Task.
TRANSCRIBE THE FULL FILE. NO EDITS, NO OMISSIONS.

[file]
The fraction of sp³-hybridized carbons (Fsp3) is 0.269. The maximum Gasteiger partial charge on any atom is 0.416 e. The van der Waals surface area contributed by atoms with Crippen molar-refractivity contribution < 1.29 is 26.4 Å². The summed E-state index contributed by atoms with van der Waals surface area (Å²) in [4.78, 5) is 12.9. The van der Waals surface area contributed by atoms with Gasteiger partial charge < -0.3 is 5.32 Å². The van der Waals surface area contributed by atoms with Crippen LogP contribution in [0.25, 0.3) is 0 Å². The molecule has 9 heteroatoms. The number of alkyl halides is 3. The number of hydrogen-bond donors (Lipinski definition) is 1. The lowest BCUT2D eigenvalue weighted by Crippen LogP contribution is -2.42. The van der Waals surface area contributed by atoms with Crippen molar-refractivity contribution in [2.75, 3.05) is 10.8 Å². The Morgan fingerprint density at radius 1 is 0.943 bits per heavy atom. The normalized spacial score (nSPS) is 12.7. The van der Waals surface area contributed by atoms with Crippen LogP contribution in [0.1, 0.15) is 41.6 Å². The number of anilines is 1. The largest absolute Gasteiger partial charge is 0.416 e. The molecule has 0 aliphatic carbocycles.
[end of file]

The fraction of sp³-hybridized carbons (Fsp3) is 0.269. The maximum Gasteiger partial charge on any atom is 0.416 e. The van der Waals surface area contributed by atoms with Crippen molar-refractivity contribution < 1.29 is 26.4 Å². The summed E-state index contributed by atoms with van der Waals surface area (Å²) in [4.78, 5) is 12.9. The van der Waals surface area contributed by atoms with Gasteiger partial charge < -0.3 is 5.32 Å². The van der Waals surface area contributed by atoms with Crippen LogP contribution in [0.25, 0.3) is 0 Å². The molecule has 9 heteroatoms. The number of alkyl halides is 3. The number of hydrogen-bond donors (Lipinski definition) is 1. The lowest BCUT2D eigenvalue weighted by Crippen LogP contribution is -2.42. The van der Waals surface area contributed by atoms with Crippen molar-refractivity contribution in [2.75, 3.05) is 10.8 Å². The Morgan fingerprint density at radius 1 is 0.943 bits per heavy atom. The normalized spacial score (nSPS) is 12.7. The van der Waals surface area contributed by atoms with Crippen LogP contribution in [0.1, 0.15) is 41.6 Å². The number of anilines is 1. The largest absolute Gasteiger partial charge is 0.416 e. The molecule has 0 aliphatic carbocycles.